Arden Cho addresses her rejection of ‘Teen Wolf’ revival role because of co-star pay disparities

Arden Cho has finally addressed her sudden exit from “Teen Wolf” and the rumor that she declined to appear in the movie adaptation because of pay disparities.

Speaking with The Cut, Cho, 36, admitted she was “in shock” and could not believe the news when she heard her character was abruptly dropped from “Teen Wolf” during its hiatus between Season 5 and Season 6 in 2016.

Sometimes in a show where there are so many characters, there isn’t always room for everyone and everyone’s storylines, so I guess that was it,” Cho said in a “Teen Wolf” farewell video for her fans.

Cho joined the cast of “Teen Wolf” as Kira Yukimura, a Japanese Korean teenager with supernatural powers as a Thunder Kitsune, in Season 3. Her powers, which came from her Japanese mother, who is also a Kitsune but of Celestial affinity, became a critical point in the plot of Season 3.

What I loved about Kira was that she was so much like me,” Cho said. “She had this heart to want to save her friends and fight for good, but she was super dorky and really awkward and she just didn’t know what to do with herself.”

Cho did not elaborate much on why she left the show in 2016; however, details of her departure started to emerge in February 2022 when Deadline reported Paramount Plus was developing a “Teen Wolf” movie for 2022.

“Teen Wolf The Movie” will include recurring cast members of the original MTV series, but will not include Cho and Dylan O’Brien, who played Stiles Stilinski. Citing anonymous sources, Deadline reported that Cho, the only actress of color among the four female series regular cast members, was only offered half the per-episode salary compared to her three female co-stars.

I think I was actually offered even less,” Cho recently told The Cut. She insisted that her team did not leak that information to the media, saying, “I probably would’ve never shared it.”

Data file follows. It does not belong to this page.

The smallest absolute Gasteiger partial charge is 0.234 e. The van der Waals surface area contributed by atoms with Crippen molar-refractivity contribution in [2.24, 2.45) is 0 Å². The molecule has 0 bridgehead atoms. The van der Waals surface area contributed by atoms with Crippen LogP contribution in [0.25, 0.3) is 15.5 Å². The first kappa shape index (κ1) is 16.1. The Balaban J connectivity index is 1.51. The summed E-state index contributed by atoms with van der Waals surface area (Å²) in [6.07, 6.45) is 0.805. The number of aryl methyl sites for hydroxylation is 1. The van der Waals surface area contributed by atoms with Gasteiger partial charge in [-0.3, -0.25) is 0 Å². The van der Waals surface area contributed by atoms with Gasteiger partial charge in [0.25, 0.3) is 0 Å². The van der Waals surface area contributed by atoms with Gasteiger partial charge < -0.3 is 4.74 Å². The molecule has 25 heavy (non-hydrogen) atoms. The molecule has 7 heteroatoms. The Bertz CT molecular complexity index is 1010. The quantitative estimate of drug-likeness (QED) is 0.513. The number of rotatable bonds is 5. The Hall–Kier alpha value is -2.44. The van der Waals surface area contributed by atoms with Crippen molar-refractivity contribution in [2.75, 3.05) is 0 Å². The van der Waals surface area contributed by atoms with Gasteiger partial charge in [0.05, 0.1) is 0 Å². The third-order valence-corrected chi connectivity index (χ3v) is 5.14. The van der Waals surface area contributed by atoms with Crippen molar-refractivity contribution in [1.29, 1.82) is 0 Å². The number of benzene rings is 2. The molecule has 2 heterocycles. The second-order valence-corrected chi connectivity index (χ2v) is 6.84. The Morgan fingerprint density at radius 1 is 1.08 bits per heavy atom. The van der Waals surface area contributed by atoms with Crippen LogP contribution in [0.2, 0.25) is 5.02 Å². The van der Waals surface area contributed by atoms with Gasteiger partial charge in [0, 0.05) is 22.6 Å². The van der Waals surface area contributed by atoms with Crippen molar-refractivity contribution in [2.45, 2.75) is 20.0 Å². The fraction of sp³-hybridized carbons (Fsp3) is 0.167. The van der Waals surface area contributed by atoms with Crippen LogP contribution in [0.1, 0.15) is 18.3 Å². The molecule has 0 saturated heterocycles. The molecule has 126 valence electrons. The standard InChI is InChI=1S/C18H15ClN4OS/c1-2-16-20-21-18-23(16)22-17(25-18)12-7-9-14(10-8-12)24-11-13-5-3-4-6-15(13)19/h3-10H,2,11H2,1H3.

Cho also noted that being paid less than her white co-stars is not a unique occurrence in the film or TV industry.

I could probably, off the top of my head, think of over 10 Asian American actors I know who were paid significantly less than their counterparts,” Cho said. “Sometimes you don’t have a choice to say no. Sometimes you just need it. You’ve got bills to pay.”

By declining the “Teen Wolf” offer, Cho hoped her decision would help make an impact on future Asian American actors.

I wasn’t saying ‘no’ necessarily for me, or because I was angry. I was saying ‘no’ because I hope that there will be more equality in the future,” Cho said.

While Cho declined to comment on how she found out about the pay disparity between co-stars, she said she “appreciate artists who are a little bit more transparent because they realize that we’re all important.”

Born in Texas to her Korean parents, Cho started her entertainment career by playing small roles on shows like “Pretty Little Liars” and “Castle.” She was also credited as a “Korean Sniper” stunt performer in the Gerard Butler-led 2013 action movie “Olympus Has Fallen.”

Cho is set to appear as a series lead in the Netflix legal drama “The Partner Track,” based on Helen Wan’s book of the same name.

 

Image via MTV

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